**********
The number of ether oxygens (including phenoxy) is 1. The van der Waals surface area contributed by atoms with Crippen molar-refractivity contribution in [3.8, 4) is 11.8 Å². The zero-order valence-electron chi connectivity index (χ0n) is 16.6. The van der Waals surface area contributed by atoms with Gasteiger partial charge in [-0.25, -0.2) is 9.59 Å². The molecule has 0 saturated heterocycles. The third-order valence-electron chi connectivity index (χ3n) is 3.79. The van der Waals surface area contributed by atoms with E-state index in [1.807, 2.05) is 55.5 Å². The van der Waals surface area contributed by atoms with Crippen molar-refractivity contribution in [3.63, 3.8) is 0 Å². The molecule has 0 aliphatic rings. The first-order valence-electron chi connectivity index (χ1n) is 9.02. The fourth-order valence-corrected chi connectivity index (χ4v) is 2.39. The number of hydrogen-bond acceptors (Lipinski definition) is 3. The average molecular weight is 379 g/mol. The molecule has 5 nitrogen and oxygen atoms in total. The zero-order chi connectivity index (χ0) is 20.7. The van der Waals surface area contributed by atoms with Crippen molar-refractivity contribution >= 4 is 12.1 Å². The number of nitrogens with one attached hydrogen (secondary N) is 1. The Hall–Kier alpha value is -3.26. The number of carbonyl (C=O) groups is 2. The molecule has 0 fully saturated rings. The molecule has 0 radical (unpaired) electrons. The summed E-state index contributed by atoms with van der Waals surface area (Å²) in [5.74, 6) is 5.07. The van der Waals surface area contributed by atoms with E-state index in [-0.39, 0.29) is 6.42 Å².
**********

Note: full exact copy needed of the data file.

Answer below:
The number of ether oxygens (including phenoxy) is 1. The van der Waals surface area contributed by atoms with Crippen molar-refractivity contribution in [3.8, 4) is 11.8 Å². The zero-order valence-electron chi connectivity index (χ0n) is 16.6. The van der Waals surface area contributed by atoms with Gasteiger partial charge in [-0.25, -0.2) is 9.59 Å². The molecule has 0 saturated heterocycles. The third-order valence-electron chi connectivity index (χ3n) is 3.79. The van der Waals surface area contributed by atoms with E-state index in [1.807, 2.05) is 55.5 Å². The van der Waals surface area contributed by atoms with Crippen molar-refractivity contribution in [3.63, 3.8) is 0 Å². The molecule has 0 aliphatic rings. The first-order valence-electron chi connectivity index (χ1n) is 9.02. The fourth-order valence-corrected chi connectivity index (χ4v) is 2.39. The number of hydrogen-bond acceptors (Lipinski definition) is 3. The average molecular weight is 379 g/mol. The molecule has 5 nitrogen and oxygen atoms in total. The zero-order chi connectivity index (χ0) is 20.7. The van der Waals surface area contributed by atoms with Crippen molar-refractivity contribution >= 4 is 12.1 Å². The number of nitrogens with one attached hydrogen (secondary N) is 1. The Hall–Kier alpha value is -3.26. The number of carbonyl (C=O) groups is 2. The molecule has 0 fully saturated rings. The molecule has 0 radical (unpaired) electrons. The summed E-state index contributed by atoms with van der Waals surface area (Å²) in [5.74, 6) is 5.07. The van der Waals surface area contributed by atoms with E-state index in [-0.39, 0.29) is 6.42 Å².